My Journey Into Documentary Filmmaking

It is not that I am talented in so many different fields from philosophy to law, politics to astronomy neither am I genius, far from it. Actually, I would say that I am probably one of the most stupidest people I know. I have absolutely no idea how to be social for a start, probably because I have a nobullshit policy. That is not some flamboyant dismissal due to an arrogant indifference to others, but a very simple, unassuming honesty. Men find me attractive, for instance, but how come I don’t know about it? Because they never say to me ‘I really like you’ or ‘I would love to take you out for coffee’ and instead I get men batting their eyelashes and giving me long, affectionate stares. What am I supposed to do with that? Do they behave that way because they are nervous and fear rejection, or are they nervous because their conscience is aware that they are being deceitful, the same kind of nervous someone feels before stealing?

I have long been intrigued by this inauthentic mental state that enables one to become immersed in their own imagination, creating this physical duplicate of themselves where consciousness becomes symbiotically absorbed into an illusion. It is like watching a movie or reading a fiction novel but dreamily imagining that emotional responses to this fictional reality is characteristic of something actually real. Someone who believes in their own lies. I never trust such men because they simply use women to imagine something exciting, an object where he can have one or two weeks of secretive lovemaking to escape the terrible boredom of his own life and by creating this fictional world, this duplicate existence, his consciousness becomes absorbed into the fiction that enables him to forget reality. It is only when actual reality sobers his perceptions that suddenly he tries to escape any responsibility, create excuses and justifications, even lie or slander. It would be no different for me to interact with a drunkard. They do not want to be responsible for their own actions and over and over again, repeat themselves in this cycle rather than change the source that is causing them to behave that way in the first place, whatever is going on in reality that they are trying to escape from.

“To be yourself in a world that is constantly trying to make you something else is the greatest accomplishment.”

~ Ralph Waldo Emerson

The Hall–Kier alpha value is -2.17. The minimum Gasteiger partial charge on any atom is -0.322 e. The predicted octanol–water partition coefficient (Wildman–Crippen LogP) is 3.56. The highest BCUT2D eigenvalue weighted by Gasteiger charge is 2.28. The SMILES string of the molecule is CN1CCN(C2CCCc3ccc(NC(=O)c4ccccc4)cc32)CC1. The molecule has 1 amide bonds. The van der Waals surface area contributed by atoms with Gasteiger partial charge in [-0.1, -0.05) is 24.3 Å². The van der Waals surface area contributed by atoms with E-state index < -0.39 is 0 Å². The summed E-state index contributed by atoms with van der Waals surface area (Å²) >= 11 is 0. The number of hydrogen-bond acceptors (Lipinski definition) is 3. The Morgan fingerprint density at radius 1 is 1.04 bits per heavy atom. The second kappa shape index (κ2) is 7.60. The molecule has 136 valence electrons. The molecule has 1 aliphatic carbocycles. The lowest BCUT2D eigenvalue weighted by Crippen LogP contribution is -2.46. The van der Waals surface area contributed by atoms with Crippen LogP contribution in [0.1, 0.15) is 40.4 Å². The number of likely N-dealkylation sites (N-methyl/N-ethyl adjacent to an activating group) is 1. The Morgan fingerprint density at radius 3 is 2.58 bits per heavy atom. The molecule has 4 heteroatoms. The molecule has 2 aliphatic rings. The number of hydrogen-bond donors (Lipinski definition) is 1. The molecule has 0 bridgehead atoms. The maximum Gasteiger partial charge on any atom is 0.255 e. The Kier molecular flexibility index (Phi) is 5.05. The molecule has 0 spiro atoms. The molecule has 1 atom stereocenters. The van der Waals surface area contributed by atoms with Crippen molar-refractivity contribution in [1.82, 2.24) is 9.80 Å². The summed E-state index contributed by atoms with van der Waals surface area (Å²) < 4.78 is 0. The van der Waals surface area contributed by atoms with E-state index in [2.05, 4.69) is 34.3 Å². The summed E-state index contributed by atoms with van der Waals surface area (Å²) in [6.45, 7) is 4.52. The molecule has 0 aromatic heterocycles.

People seem to understand one another using this indirect language and are comforted by meandering communication to prevent self-defence mechanisms from being provoked. People are fictional. In the movie V for Vendetta, Evie said: “Artists use lies to tell the truth, while politicians use them to cover the truth up.” I have been quarantined from this imagined landscape and so all I see are zombies playing strange games with one another.

This leads to my flare for the theatrical – burning bridges, causing trouble, that sort of thing – because I am that artist who enjoys provoking the ego in order to expose the truth, a quiet part of me that creates the exhibition because the irrational reactions that others have in an attempt to cover the truth up verifies my position on the subject. I find myself trying to figure out what language I can speak to such people who are evidently sleepwalking, how I can ‘wake them up’ from their existential lethargy.

So, it is not that I am talented. The real problem lies in the mental energy that people exert thinking about bullshit, giving all their cognitive space to this secondary layer of reality, this unwritten and yet largely understood social identity. The constant continuity given to pointless thoughts like what other people are wearing, how they look, how they appear to others, material goods, even to the importance of how many likes one can get on Instagram or Facebook, all that takes up most of their mental energy and time, all of which are mindboggingly pointless to me.

I understand fiction. Storytelling has given me the opportunity to find that point between these two worlds, creativity breaking the barriers through this dichotomy between the real and unreal, the imagined and the actual. I have access to a way of expressing the truth using film as a medium without forcing people to decide or make them think what I want them to think, unlike Hollywood or especially contemporary Asian cinema that has a hidden political agenda within the plot to subtly coerce an opinion. Documentary film is simply as it is.


My History in Film